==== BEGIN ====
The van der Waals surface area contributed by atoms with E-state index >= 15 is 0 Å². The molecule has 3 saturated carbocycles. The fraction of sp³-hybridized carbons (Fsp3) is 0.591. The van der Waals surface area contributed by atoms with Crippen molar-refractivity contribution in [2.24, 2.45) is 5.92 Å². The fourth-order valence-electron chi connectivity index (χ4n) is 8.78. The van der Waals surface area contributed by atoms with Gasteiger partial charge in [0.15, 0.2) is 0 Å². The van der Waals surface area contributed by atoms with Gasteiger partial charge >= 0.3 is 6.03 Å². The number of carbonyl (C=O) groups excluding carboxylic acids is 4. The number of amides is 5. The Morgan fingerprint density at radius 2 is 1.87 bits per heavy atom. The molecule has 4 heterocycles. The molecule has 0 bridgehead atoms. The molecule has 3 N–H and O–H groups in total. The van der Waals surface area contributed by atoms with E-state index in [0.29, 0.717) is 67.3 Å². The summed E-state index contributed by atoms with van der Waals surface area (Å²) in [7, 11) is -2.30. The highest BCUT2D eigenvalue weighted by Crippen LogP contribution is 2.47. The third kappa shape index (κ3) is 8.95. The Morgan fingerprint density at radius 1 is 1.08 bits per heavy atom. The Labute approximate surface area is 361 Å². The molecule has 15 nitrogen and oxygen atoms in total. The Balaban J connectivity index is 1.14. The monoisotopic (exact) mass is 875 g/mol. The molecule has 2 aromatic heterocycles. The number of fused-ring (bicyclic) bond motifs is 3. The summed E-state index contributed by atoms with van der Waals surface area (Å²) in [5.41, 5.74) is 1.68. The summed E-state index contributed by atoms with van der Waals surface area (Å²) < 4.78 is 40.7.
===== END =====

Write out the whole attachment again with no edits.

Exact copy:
The van der Waals surface area contributed by atoms with E-state index >= 15 is 0 Å². The molecule has 3 saturated carbocycles. The fraction of sp³-hybridized carbons (Fsp3) is 0.591. The van der Waals surface area contributed by atoms with Crippen molar-refractivity contribution in [2.24, 2.45) is 5.92 Å². The fourth-order valence-electron chi connectivity index (χ4n) is 8.78. The van der Waals surface area contributed by atoms with Gasteiger partial charge in [0.15, 0.2) is 0 Å². The van der Waals surface area contributed by atoms with Gasteiger partial charge >= 0.3 is 6.03 Å². The number of carbonyl (C=O) groups excluding carboxylic acids is 4. The number of amides is 5. The Morgan fingerprint density at radius 2 is 1.87 bits per heavy atom. The molecule has 4 heterocycles. The molecule has 0 bridgehead atoms. The molecule has 3 N–H and O–H groups in total. The van der Waals surface area contributed by atoms with E-state index in [0.29, 0.717) is 67.3 Å². The summed E-state index contributed by atoms with van der Waals surface area (Å²) in [7, 11) is -2.30. The highest BCUT2D eigenvalue weighted by Crippen LogP contribution is 2.47. The third kappa shape index (κ3) is 8.95. The Morgan fingerprint density at radius 1 is 1.08 bits per heavy atom. The Labute approximate surface area is 361 Å². The molecule has 15 nitrogen and oxygen atoms in total. The Balaban J connectivity index is 1.14. The monoisotopic (exact) mass is 875 g/mol. The molecule has 2 aromatic heterocycles. The number of fused-ring (bicyclic) bond motifs is 3. The summed E-state index contributed by atoms with van der Waals surface area (Å²) in [5.41, 5.74) is 1.68. The summed E-state index contributed by atoms with van der Waals surface area (Å²) < 4.78 is 40.7.